I’m still reeling from the Alabama election. I was elated when Alabama citizen's didn’t elect a racist man accused of pedophilia as senator. However, when I realized the sheer number of Christians who voted for Roy Moore, my elation was quickly dampened.
The bride of Christ is supposed to be the healing balm in our world. The church is called to usher Jesus’ kingdom here.
However, Christians aren’t viewed as bringing good news. Some of the church screams against abortion, while allowing the children’s health insurance program to go unfunded, leaving children without much needed resources to survive. Outcry over religious persecution can be heard, while Christian politicians persecute Muslims. The Evangelical community largely ignores the deaths of our black brothers and sisters and has become deaf to the cries of the immigrants at our door.
The bride of Christ has forgotten our mandate to be the healing source of the world, the hands of feet of Jesus.
While, the country was wringing its hands about the partisan politics, fires blazed through California. Throughout the world, we are hurting. Hatred isn’t just fueled in Alabama, but white supremacy has left its ugly stain on our world. Food deserts have created large populations who do not have access to fresh food. Famine and disease plague all of Yemen, as war rages in the Arab Peninsula. Looming over all of this is the ever-growing threat of nuclear war with North Korea. The world is hurting. And yet, my heart isn’t expectant that the answers lie with a baby laying in a manger.
All of this is happening in the second week of Advent, whose lights illuminates that our hearts are not ready for the coming of Christ.
When chaos hits, I don’t turn expectantly towards Jesus and pray, “God let your kingdom come.” The babe lying in a manger rarely gives me hope. My heart is not open to the miracle of Christ, because I have put my hope in my own ability and in the ability of worldly structures.
The church mimics my trust in worldly structures. We aren’t ready for Jesus to come, because we are so consumed with our own politics that we forget to look towards God. We aren’t a healing force for Jesus, because we try to heal the world with our own ability, stained with our own sin. Our world is hurting and the bride of Christ, can’t help, because we aren’t expectantly preparing for Christ.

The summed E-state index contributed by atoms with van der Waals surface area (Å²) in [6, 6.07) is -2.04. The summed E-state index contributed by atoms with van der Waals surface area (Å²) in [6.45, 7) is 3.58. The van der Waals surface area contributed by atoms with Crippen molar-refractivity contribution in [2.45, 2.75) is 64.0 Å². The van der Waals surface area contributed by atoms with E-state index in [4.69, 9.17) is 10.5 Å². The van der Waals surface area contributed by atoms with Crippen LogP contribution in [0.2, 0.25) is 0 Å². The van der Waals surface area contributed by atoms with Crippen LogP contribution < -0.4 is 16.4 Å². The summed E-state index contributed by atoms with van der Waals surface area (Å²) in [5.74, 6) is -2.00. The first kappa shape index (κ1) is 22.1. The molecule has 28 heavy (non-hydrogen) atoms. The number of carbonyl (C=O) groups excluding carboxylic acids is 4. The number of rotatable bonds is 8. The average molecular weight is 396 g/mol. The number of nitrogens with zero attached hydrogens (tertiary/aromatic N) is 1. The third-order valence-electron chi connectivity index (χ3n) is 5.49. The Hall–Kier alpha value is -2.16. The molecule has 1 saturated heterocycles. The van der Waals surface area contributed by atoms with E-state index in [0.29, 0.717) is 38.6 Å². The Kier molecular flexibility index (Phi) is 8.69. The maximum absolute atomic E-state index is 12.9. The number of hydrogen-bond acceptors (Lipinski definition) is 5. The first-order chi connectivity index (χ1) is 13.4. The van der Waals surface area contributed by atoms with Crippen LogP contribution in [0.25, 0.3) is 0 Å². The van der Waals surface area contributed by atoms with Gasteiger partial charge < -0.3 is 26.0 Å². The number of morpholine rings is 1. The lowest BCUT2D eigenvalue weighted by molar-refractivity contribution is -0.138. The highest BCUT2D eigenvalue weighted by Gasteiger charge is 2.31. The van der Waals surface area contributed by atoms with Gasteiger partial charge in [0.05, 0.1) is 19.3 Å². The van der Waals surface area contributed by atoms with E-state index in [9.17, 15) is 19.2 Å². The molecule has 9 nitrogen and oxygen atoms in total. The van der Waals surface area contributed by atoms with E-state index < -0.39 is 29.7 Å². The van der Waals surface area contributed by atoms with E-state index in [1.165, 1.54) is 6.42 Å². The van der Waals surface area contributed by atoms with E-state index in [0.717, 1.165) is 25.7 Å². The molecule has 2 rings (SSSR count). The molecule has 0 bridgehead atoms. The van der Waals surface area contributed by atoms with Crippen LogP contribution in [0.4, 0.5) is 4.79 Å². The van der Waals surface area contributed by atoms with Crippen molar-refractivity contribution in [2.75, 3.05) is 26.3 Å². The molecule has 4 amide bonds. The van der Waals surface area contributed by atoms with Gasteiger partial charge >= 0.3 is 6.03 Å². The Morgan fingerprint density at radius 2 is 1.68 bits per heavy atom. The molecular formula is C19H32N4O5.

I am not advocating for Christians to sit on the sidelines. Jesus’ love for us compels us to act. However, our action must flow from out of our faith that Jesus is coming. That his kingdom is coming. And that he will wipe every tear form our eyes.
We aren’t God’s hands and feet, because we are too busy trying to be our own salvation. Both democrats and republican Christians are trying to find answers in their own ability. As a community we have put our hope in people, who according to Isaiah, “All people are like grass, and all their faithfulness is like the flowers of the field. The grass withers and flowers fall, because the breath of the LORD blows on them. Surely the people are grass. The grass withers and the flowers fall, but the word of our God endures forever.” Isaiah words remind us that humans fail. But, he goes on to say, “Here is your God!” See the sovereign LORD comes with power, and he rules with a mighty arm.” Isaiah’s words remind us that our faith is not in the empty promises of man, but the everlasting glory of the LORD.
We aren’t God’s hands and feet because we are trying to be the answers, rather than ushering in the King and allowing the King to bring about the good news he promised. Instead of doing, we need to “prepare the way for the LORD, make straight in the desert a highway for our God.” We need to turn expectantly towards a babe in a manager and pray for his kingdom to come.
As a doer, I hate this. I want to find the solution to racism and implement it so that we will no longer have police shootings. I want to pass out food to everyone. I want to create forms of government that really do bring about peace and justice. I want to do. But my desire for doing, causes my heart to not be ready for the miracle of Christmas.
Unfortunately, as I write this, I don’t feel a sense of closure. My heart still longs for us to do better. But I wonder if starting to do better, means starting by preparing our hearts for the coming of a King. I wonder if opening up our heart to the miracle that the King will and can bring good news is a good place to start. I wonder if it starts with praying,
“Stir up our hearts, O Lord, to prepare the ways of Thine only-begotten Son, that through His coming we may be worthy to serve Thee with purified minds. Who livest and reignest, with God the Father, in the unity of the Holy Ghost, God, world without end. Amen.”